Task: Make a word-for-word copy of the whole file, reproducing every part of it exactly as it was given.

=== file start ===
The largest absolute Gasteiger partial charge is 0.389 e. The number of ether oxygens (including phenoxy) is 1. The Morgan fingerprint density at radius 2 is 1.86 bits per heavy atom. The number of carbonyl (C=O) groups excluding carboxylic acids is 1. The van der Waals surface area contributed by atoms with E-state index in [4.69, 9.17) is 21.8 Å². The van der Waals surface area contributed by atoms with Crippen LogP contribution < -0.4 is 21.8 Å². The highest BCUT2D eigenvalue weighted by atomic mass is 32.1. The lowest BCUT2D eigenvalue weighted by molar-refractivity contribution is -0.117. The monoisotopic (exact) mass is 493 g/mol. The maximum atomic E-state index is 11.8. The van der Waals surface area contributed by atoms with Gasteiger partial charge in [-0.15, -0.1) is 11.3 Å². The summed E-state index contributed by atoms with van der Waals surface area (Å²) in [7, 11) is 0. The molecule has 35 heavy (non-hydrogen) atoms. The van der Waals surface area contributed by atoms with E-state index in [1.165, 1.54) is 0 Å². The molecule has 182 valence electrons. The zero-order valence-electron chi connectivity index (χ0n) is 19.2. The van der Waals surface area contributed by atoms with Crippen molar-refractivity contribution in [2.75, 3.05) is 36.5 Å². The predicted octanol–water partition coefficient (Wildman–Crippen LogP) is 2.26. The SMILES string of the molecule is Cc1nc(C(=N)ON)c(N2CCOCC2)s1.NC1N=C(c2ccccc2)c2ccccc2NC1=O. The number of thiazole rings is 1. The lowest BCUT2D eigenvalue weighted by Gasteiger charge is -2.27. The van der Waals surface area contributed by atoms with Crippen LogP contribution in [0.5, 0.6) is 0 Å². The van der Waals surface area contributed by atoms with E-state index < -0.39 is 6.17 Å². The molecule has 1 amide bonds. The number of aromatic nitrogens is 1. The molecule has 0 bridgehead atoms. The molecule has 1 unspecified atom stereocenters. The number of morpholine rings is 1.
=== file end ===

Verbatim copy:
The largest absolute Gasteiger partial charge is 0.389 e. The number of ether oxygens (including phenoxy) is 1. The Morgan fingerprint density at radius 2 is 1.86 bits per heavy atom. The number of carbonyl (C=O) groups excluding carboxylic acids is 1. The van der Waals surface area contributed by atoms with E-state index in [4.69, 9.17) is 21.8 Å². The van der Waals surface area contributed by atoms with Crippen LogP contribution < -0.4 is 21.8 Å². The highest BCUT2D eigenvalue weighted by atomic mass is 32.1. The lowest BCUT2D eigenvalue weighted by molar-refractivity contribution is -0.117. The monoisotopic (exact) mass is 493 g/mol. The maximum atomic E-state index is 11.8. The van der Waals surface area contributed by atoms with Gasteiger partial charge in [-0.15, -0.1) is 11.3 Å². The summed E-state index contributed by atoms with van der Waals surface area (Å²) in [7, 11) is 0. The molecule has 35 heavy (non-hydrogen) atoms. The van der Waals surface area contributed by atoms with E-state index in [1.165, 1.54) is 0 Å². The molecule has 182 valence electrons. The zero-order valence-electron chi connectivity index (χ0n) is 19.2. The van der Waals surface area contributed by atoms with Crippen molar-refractivity contribution in [2.75, 3.05) is 36.5 Å². The predicted octanol–water partition coefficient (Wildman–Crippen LogP) is 2.26. The SMILES string of the molecule is Cc1nc(C(=N)ON)c(N2CCOCC2)s1.NC1N=C(c2ccccc2)c2ccccc2NC1=O. The number of thiazole rings is 1. The lowest BCUT2D eigenvalue weighted by Gasteiger charge is -2.27. The van der Waals surface area contributed by atoms with Crippen LogP contribution in [0.5, 0.6) is 0 Å². The van der Waals surface area contributed by atoms with E-state index < -0.39 is 6.17 Å². The molecule has 1 amide bonds. The number of aromatic nitrogens is 1. The molecule has 0 bridgehead atoms. The molecule has 1 unspecified atom stereocenters. The number of morpholine rings is 1.